Skip Navigation
 
 

Welcome to Bedford Borough Council

Home > Community archives > Old Warden > Sweetbrier Farm Old Warden

Sweetbrier Farm Old Warden

The earliest mention of Sweetbrier Farm is in an assignment of a lease from John Eldred and William Whitmore to Sir Baptist Hicks in 1610 [W2297]. Eldred had leased the land from the Crown that same year for £7,060 [W2295]. At that date the land formed part of Park Grange, Old Warden and one of the fields was called Sweetbrere and consisted of 20 acres. It is likely that the farmhouse was not yet built.

The first mention of a farmhouse is on an estate map dating from the middle of the 18th century [Z1125/1] entitled: "Map of the Estate of Miss Katherine Davis Bovey situate in the Parishes of Old Warden and Northill in the County of Bedford". Sweetbrier Farmhouse and homestead is shown as are the great majority of the fields shown on the conveyance of 1858 [see below - for a larger version please click on the image].

Sweetbrier Farm in 1858 [HY478]
Sweetbrier Farm in 1858 [HY478]

Another document [W2320] suggests that there was a legal action in August 1750 prior to the marriage of Miss Bovey to the future Sir Thomas Alston (died 1759) on 30th August 1750. In 1782 John Wasse junior, Katherine's son-in-law, who had been devised the land, along with many other pieces of land, in her will, enacted a deed to lead to the uses of a fine to better assure his title to the various lands. Sweetbrier Farm was described as a farmhouse in Warden Street in the occupation of William Lamb with closes in Warden Street and Northill and known as Sweetbryer Lane Farm [W2323]. In was still occupied by William Lamb three years later when Wasse conveyed his lands to trustees for sale [W2346-2347]. The land was sold to Samuel Whitbread I in 1786 [W2350-2351].

In Samuel Whitbread II exchanged land with Sir Thomas Miller – Whitbread getting a farmhouse in Warden Street, with 254 acres appertaining, formerly in the occupation of Henry Inskip, now Anne Inskip [HY469-470]. It is puzzling that the land described in this exchange includes most of the fields belonging to the later farm, the same fields which Katherine Bovey had had in 1750. One can only speculate that Samuel Whitbread I sold the farm to Miller and that his son bought it back.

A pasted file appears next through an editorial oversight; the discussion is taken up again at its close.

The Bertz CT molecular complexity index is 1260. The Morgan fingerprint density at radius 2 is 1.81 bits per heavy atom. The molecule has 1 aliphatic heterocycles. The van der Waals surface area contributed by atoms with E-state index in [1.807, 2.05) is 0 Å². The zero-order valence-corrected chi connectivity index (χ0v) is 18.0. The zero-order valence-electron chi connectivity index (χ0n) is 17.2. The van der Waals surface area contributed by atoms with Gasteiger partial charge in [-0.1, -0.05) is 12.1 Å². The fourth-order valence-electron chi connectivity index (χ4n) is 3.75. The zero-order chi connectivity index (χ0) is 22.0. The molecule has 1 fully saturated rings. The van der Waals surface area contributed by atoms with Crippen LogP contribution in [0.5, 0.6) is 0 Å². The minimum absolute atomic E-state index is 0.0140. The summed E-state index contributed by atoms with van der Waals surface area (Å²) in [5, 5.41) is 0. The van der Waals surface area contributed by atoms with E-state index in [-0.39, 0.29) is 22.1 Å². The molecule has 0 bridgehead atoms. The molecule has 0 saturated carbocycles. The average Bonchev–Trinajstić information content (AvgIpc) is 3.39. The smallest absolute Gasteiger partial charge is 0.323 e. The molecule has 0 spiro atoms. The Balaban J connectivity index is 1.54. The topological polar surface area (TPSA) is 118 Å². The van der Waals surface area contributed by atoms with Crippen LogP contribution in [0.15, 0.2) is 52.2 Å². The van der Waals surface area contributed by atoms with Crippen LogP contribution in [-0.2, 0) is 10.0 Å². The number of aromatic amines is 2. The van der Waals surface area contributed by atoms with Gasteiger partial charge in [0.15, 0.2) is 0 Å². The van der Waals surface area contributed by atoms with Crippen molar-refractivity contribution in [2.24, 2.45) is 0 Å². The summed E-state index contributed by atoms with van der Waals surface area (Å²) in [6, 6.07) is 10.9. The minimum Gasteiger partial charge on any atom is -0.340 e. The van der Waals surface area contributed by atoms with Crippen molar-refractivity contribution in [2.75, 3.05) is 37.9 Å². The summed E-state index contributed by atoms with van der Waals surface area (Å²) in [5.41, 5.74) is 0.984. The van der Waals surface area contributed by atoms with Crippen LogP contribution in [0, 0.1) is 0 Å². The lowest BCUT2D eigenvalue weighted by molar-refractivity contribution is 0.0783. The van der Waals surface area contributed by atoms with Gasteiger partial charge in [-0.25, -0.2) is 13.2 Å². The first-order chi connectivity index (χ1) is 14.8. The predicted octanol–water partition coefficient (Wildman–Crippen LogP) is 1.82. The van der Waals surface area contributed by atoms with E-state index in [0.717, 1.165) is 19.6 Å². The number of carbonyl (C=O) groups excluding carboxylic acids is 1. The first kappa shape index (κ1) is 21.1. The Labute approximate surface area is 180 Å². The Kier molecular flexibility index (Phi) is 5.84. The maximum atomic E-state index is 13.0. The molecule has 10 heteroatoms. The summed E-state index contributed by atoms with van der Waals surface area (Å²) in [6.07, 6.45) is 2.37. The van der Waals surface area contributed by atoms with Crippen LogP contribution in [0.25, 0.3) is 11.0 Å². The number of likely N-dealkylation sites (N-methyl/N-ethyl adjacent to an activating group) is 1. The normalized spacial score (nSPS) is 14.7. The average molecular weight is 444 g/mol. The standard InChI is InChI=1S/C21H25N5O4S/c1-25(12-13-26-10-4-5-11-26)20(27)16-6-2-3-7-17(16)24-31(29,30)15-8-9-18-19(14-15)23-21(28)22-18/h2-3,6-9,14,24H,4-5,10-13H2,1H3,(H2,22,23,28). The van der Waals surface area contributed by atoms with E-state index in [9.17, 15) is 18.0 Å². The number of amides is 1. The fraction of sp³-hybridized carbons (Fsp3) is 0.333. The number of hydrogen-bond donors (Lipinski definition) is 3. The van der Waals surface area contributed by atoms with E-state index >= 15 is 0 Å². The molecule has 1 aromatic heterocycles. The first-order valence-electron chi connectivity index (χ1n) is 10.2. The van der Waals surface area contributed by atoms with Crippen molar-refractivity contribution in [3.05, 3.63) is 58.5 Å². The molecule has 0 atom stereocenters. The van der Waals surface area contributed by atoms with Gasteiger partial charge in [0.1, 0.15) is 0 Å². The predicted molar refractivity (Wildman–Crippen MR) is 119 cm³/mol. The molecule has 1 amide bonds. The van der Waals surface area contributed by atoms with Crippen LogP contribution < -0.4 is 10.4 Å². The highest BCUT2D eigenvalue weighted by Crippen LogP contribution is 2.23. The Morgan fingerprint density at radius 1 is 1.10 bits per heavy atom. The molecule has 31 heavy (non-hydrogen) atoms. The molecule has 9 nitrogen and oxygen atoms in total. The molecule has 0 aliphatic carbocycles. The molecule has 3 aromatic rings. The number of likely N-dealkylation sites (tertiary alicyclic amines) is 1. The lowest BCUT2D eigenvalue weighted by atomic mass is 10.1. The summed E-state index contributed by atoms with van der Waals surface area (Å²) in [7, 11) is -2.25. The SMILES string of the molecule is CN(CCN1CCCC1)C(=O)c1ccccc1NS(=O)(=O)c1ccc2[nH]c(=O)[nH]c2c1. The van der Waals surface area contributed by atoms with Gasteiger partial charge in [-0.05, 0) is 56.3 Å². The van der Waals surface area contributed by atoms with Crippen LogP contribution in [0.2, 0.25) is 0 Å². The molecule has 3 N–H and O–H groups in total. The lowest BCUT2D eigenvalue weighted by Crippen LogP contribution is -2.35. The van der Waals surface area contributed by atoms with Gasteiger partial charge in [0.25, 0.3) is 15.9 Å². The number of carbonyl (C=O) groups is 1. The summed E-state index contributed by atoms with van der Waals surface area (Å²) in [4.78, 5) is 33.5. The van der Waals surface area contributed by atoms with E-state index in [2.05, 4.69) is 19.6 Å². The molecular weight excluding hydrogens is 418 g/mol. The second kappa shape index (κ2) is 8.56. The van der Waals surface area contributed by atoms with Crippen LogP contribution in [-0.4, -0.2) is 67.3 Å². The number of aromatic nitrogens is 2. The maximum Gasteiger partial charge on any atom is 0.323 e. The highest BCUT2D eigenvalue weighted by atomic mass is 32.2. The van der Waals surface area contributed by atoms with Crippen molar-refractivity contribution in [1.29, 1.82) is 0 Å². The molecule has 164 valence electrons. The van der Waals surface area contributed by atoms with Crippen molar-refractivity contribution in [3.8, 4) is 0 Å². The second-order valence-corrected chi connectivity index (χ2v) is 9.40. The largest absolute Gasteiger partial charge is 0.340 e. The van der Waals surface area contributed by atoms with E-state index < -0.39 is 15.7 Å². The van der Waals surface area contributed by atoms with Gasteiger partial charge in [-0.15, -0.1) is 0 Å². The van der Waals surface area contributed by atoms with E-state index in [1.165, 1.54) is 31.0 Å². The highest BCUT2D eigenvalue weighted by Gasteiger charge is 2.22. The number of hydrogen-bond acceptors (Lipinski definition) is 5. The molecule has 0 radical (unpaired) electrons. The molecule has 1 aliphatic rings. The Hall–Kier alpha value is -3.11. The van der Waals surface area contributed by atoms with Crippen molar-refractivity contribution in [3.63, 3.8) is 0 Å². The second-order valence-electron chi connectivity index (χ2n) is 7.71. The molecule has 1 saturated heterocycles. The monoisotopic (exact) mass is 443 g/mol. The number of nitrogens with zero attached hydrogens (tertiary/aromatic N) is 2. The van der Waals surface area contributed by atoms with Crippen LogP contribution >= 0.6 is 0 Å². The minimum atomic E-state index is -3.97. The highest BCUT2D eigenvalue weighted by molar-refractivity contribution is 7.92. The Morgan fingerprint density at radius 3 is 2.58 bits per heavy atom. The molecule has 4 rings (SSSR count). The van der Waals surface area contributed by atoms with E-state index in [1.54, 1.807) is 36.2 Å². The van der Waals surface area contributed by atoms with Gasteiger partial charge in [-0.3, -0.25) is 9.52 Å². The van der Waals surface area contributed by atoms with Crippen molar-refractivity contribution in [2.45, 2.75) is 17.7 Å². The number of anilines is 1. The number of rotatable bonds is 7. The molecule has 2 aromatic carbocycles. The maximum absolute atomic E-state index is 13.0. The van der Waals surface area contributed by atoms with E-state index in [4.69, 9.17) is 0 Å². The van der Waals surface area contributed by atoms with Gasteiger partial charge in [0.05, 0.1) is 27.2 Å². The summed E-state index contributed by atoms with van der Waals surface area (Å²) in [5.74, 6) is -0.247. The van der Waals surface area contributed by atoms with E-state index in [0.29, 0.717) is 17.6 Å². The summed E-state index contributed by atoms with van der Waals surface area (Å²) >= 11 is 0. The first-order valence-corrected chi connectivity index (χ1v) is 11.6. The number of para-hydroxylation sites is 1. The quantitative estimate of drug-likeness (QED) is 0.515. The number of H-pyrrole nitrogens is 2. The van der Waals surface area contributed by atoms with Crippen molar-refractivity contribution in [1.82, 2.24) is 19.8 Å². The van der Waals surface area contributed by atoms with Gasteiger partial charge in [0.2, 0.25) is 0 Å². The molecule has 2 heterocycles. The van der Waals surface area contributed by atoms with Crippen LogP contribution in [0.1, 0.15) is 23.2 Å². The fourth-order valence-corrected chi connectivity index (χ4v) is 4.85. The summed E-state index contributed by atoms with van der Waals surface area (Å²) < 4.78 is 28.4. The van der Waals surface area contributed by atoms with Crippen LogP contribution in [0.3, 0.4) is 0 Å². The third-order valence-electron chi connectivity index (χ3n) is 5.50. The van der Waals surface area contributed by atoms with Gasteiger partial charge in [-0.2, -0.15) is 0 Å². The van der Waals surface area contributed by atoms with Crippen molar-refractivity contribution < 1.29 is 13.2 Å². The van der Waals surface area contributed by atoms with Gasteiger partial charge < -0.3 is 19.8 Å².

In 1809 Whitbread sold Sweetbrier and the neighbouring Highlands Farm to William Walker of Highlands Farm for £8,167 [HY471-472]. In January 1825 Walker sold two farms called Highlands and Sweetbrier, the former "newly erected", to Jeremiah Rosher of Northfleet [Kent] for £17,490 [HY474-475]. William Rosher sold the farms to John Harvey of Ickwell Bury for £20,000 in October 1858 [HY478-479]. At that date Sweetbrier Farm was depicted on the map below (to see a larger version please click on the image).

The land was scheduled as follows:

1. Homestead: 2 acres
2. Sheep Leys and 3. High Field or Horse Close: arable and now in one field of 17 acres, 3 roods, 8 poles
4. Park Field: arable of 6 acres, 1 rood, 35 poles;
5. Home Close: pasture of 10 acres, 18 poles;
6. Middle Close: pasture of 9 acres, 3 roods;
7. Wood Close: arable: 11 acres, 3 roods, 6 poles;
8. Great Wood Close: arable: 27 acres, 3 roods, 3 poles;
9. Spinney of 1 acre, 1 rood, 20 poles;
10. Mary Slade: pasture: 4 acres, 1 rood, 2 poles;
11. Part of Mary Slade: pasture: 1 acre, 30 poles;
12. Greens Hill: arable: 27 acres, 2 roods, 4 poles;
13. Spinney of 1 acre, 3 poles.
Total 121 acres, 0 roods 9 poles 

In December 1876 John Harvey made an agreement with Joseph Shuttleworth [SL1/151]. He had lately made up Warden Street as far as Sweetbrier Farmhouse and the two men divided the road into lengths that each would maintain.

The Rating and Valuation Act 1925 specified that every building and piece of land in the country was to be assessed to determine its rateable value. The valuer visiting Sweetbrier Farm [DV1/H50/54] then found it owned by the Shuttleworth Estate, who must have bought it from the Harvey family. The occupier was Ben Larby who had paid rent of 15 shillings per acre rent before the Great War, a figure raised to 18/6 per acre from 1925 and so totalling so about £160 for 172 acres.

The valuer commented: "Long way from high road. House and buildings very old, mostly thatch, badly off for water, only shallow well, some wet, heavy land". Another hand wrote, on 27th January 1927: "A good house – plenty of homestead but expensive. Lot of thatch. New double shed. [Ordnance Survey Map numbers] 292, 308. 289 useful land buy position bad. Note Landlord repairs. Game a curse".

The farmhouse comprised two living rooms, a kitchen, a dairy, two store rooms, five bedrooms and two attics. The valuer commented: "Very old house". The homestead comprised the following:

  • West Block: stabling for six horses; four pigsties; two henhouses and a loose box;
  • North Block: two large barns; a large chaff house; a mixing house; a cowshed for eight and six calf boxes.
  • East Block: an implement shed; a loose box; an open hovel and a granary.

"All wood and thatch very old require a lot of keeping up"

The farmhouse was listed by the former Department of Environment in March 1985 as Grade II, of special interest. The department dated the property to the 17th century noting that it had probably been re-fronted in the 18th century. It is built of colourwashed roughcast over a timber frame and has a clay tiled roof, hipped to the south and east corners. It is built in a U-plan, the front block having two storeys, the cross-wings two storeys and attics.